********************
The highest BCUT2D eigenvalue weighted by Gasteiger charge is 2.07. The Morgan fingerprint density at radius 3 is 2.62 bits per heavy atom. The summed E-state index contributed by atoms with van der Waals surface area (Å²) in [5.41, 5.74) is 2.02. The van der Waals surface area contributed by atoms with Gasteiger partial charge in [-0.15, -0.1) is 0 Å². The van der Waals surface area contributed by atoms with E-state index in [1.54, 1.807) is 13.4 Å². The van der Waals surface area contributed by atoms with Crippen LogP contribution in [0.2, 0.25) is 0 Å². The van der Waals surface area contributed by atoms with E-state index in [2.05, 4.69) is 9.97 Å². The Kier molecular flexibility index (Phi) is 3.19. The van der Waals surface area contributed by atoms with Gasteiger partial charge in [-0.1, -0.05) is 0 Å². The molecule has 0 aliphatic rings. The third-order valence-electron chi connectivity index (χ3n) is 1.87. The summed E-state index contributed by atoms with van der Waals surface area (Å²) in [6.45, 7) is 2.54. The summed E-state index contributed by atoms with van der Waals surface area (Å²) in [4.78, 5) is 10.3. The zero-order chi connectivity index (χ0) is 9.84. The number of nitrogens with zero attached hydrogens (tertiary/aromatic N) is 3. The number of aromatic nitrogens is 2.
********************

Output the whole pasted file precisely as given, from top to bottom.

The highest BCUT2D eigenvalue weighted by Gasteiger charge is 2.07. The Morgan fingerprint density at radius 3 is 2.62 bits per heavy atom. The summed E-state index contributed by atoms with van der Waals surface area (Å²) in [5.41, 5.74) is 2.02. The van der Waals surface area contributed by atoms with Gasteiger partial charge in [-0.15, -0.1) is 0 Å². The van der Waals surface area contributed by atoms with E-state index in [1.54, 1.807) is 13.4 Å². The van der Waals surface area contributed by atoms with Crippen LogP contribution in [0.2, 0.25) is 0 Å². The van der Waals surface area contributed by atoms with E-state index in [2.05, 4.69) is 9.97 Å². The Kier molecular flexibility index (Phi) is 3.19. The van der Waals surface area contributed by atoms with Gasteiger partial charge in [-0.1, -0.05) is 0 Å². The molecule has 0 aliphatic rings. The third-order valence-electron chi connectivity index (χ3n) is 1.87. The summed E-state index contributed by atoms with van der Waals surface area (Å²) in [6.45, 7) is 2.54. The summed E-state index contributed by atoms with van der Waals surface area (Å²) in [4.78, 5) is 10.3. The zero-order chi connectivity index (χ0) is 9.84. The number of nitrogens with zero attached hydrogens (tertiary/aromatic N) is 3. The number of aromatic nitrogens is 2.